By Claire GagneJan 28, 2019
Photo: iStock Photo
When you have kids—especially really little ones—you're in 24/ triage mode. So it can be hard to remember to send some love your spouse's way. But it's important to try, and doing so doesn't have to be expensive or time-consuming. Here are some ideas.
When your partner comes in the door, get up and say hi before passing off the baby or running to the washroom. “Goodbye” and “good night” should also be regulars.
Changing diapers and emptying the dishwasher are just part of running a household. But it’s still nice when someone notices and thanks you for what you’ve done.
It’s easy enough to get your own glass of water, but there’s something special about someone anticipating exactly what you need and bringing it to you.
You don’t even need to leave the house. Open a bottle of wine or prep a special snack and spend some time reconnecting. Doing this on a regular basis turns it into something to look forward to.
When you’re away from each other, dash off a quick non-kid-related text to say hello or even just send a cute emoji. It’s nice to know your partner is thinking of you when you’re not around.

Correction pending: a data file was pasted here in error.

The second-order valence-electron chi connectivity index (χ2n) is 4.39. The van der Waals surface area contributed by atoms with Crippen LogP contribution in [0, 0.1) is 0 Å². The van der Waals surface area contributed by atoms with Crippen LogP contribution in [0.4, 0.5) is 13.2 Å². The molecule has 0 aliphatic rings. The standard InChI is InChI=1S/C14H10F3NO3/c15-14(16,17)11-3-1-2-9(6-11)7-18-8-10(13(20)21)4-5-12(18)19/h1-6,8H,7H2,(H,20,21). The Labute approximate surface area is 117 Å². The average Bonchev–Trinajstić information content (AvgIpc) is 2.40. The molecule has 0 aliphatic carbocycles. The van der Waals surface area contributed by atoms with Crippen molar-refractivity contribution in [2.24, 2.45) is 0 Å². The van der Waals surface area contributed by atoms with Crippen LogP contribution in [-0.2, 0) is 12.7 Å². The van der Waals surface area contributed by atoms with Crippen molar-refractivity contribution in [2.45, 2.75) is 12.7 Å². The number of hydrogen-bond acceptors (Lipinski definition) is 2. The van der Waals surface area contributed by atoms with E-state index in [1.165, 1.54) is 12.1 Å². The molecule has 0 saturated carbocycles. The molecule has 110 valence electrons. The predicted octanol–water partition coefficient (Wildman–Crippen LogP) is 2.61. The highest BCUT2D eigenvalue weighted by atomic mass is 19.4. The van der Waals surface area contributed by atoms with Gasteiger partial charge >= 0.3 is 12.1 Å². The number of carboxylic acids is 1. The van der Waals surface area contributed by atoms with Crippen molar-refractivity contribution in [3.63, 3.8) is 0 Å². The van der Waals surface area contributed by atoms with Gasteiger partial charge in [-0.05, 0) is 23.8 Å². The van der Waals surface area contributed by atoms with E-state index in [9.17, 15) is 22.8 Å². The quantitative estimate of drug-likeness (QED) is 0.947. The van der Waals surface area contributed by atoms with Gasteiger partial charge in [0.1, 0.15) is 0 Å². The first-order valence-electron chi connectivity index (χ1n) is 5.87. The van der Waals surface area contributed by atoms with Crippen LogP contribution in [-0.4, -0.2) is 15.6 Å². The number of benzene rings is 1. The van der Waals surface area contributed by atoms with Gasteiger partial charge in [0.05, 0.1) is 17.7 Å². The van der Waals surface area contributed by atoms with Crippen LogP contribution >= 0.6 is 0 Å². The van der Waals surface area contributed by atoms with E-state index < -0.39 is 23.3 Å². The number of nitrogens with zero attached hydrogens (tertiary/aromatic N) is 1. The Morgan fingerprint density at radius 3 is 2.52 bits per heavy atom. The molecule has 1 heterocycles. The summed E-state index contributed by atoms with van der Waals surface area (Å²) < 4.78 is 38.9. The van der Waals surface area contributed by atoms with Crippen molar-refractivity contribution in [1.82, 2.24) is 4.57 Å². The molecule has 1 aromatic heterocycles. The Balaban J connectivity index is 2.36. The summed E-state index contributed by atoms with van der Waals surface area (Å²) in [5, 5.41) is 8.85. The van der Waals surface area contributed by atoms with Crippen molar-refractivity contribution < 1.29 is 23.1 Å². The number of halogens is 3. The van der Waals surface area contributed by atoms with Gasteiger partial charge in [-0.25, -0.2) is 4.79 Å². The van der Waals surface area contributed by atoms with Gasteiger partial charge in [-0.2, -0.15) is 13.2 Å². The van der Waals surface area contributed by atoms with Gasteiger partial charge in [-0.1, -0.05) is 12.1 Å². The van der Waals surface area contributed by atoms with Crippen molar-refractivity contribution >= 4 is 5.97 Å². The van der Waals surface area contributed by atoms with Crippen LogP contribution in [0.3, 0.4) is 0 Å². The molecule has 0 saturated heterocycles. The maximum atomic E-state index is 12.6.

Intimacy often plummets on the list of priorities when you have little kids, but that time as a couple is important. If you initiate it, your partner will feel all that much more desired.
Let your partner sleep in, or suggest they sneak away for a nap on a weekend afternoon. Having someone acknowledge that you need a rest, and then facilitate it, is intensely gratifying.
If your partner clearly needs some time away from the kids, let them decide if they want to go out or if you should take the kids while they stay home alone. Don’t assume you know what they want.
Think of something your spouse normally does, like prepping school lunches or making coffee, and spontaneously do it yourself. This shows you notice what they do and have decided to relieve them of the burden.
Make time to celebrate occasions like anniversaries and Valentine’s Day. Taking turns planning the events can become a fun game of one-upmanship—all in the name of showing the other person you care.